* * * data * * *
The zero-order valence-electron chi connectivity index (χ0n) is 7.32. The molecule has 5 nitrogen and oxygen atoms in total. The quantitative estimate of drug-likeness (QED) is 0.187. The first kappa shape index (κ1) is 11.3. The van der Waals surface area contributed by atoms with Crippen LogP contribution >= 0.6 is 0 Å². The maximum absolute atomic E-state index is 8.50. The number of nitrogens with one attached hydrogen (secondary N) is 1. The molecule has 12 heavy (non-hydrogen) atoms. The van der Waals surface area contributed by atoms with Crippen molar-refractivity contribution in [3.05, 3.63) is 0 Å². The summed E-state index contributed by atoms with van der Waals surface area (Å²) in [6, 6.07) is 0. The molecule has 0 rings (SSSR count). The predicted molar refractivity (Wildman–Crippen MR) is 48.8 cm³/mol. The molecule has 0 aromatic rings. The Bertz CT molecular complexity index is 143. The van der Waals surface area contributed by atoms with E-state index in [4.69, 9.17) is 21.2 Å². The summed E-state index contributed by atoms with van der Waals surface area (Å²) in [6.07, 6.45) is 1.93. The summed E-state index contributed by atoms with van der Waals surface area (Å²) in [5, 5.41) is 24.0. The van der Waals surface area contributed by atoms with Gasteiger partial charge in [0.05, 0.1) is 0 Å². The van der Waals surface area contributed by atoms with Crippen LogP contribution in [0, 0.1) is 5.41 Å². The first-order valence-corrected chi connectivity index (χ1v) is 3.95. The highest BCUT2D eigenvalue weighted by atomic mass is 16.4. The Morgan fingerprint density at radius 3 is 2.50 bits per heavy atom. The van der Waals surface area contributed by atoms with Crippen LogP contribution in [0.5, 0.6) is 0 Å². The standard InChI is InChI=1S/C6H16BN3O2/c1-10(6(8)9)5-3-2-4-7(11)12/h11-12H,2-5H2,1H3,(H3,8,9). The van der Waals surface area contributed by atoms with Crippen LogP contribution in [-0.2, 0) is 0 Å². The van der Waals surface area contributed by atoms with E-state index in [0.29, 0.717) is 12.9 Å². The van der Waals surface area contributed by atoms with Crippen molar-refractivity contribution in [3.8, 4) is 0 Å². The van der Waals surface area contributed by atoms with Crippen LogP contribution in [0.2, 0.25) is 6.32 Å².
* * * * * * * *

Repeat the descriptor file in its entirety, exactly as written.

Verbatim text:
The zero-order valence-electron chi connectivity index (χ0n) is 7.32. The molecule has 5 nitrogen and oxygen atoms in total. The quantitative estimate of drug-likeness (QED) is 0.187. The first kappa shape index (κ1) is 11.3. The van der Waals surface area contributed by atoms with Crippen LogP contribution >= 0.6 is 0 Å². The maximum absolute atomic E-state index is 8.50. The number of nitrogens with one attached hydrogen (secondary N) is 1. The molecule has 12 heavy (non-hydrogen) atoms. The van der Waals surface area contributed by atoms with Crippen molar-refractivity contribution in [3.05, 3.63) is 0 Å². The summed E-state index contributed by atoms with van der Waals surface area (Å²) in [6, 6.07) is 0. The molecule has 0 rings (SSSR count). The predicted molar refractivity (Wildman–Crippen MR) is 48.8 cm³/mol. The molecule has 0 aromatic rings. The Bertz CT molecular complexity index is 143. The van der Waals surface area contributed by atoms with E-state index in [4.69, 9.17) is 21.2 Å². The summed E-state index contributed by atoms with van der Waals surface area (Å²) in [6.07, 6.45) is 1.93. The summed E-state index contributed by atoms with van der Waals surface area (Å²) in [5, 5.41) is 24.0. The van der Waals surface area contributed by atoms with Gasteiger partial charge in [0.05, 0.1) is 0 Å². The van der Waals surface area contributed by atoms with Crippen LogP contribution in [0, 0.1) is 5.41 Å². The first-order valence-corrected chi connectivity index (χ1v) is 3.95. The highest BCUT2D eigenvalue weighted by atomic mass is 16.4. The Morgan fingerprint density at radius 3 is 2.50 bits per heavy atom. The van der Waals surface area contributed by atoms with Crippen LogP contribution in [0.5, 0.6) is 0 Å². The standard InChI is InChI=1S/C6H16BN3O2/c1-10(6(8)9)5-3-2-4-7(11)12/h11-12H,2-5H2,1H3,(H3,8,9). The van der Waals surface area contributed by atoms with Crippen LogP contribution in [-0.2, 0) is 0 Å². The van der Waals surface area contributed by atoms with E-state index in [0.29, 0.717) is 12.9 Å². The van der Waals surface area contributed by atoms with Crippen molar-refractivity contribution in [3.8, 4) is 0 Å². The van der Waals surface area contributed by atoms with Crippen LogP contribution in [0.2, 0.25) is 6.32 Å².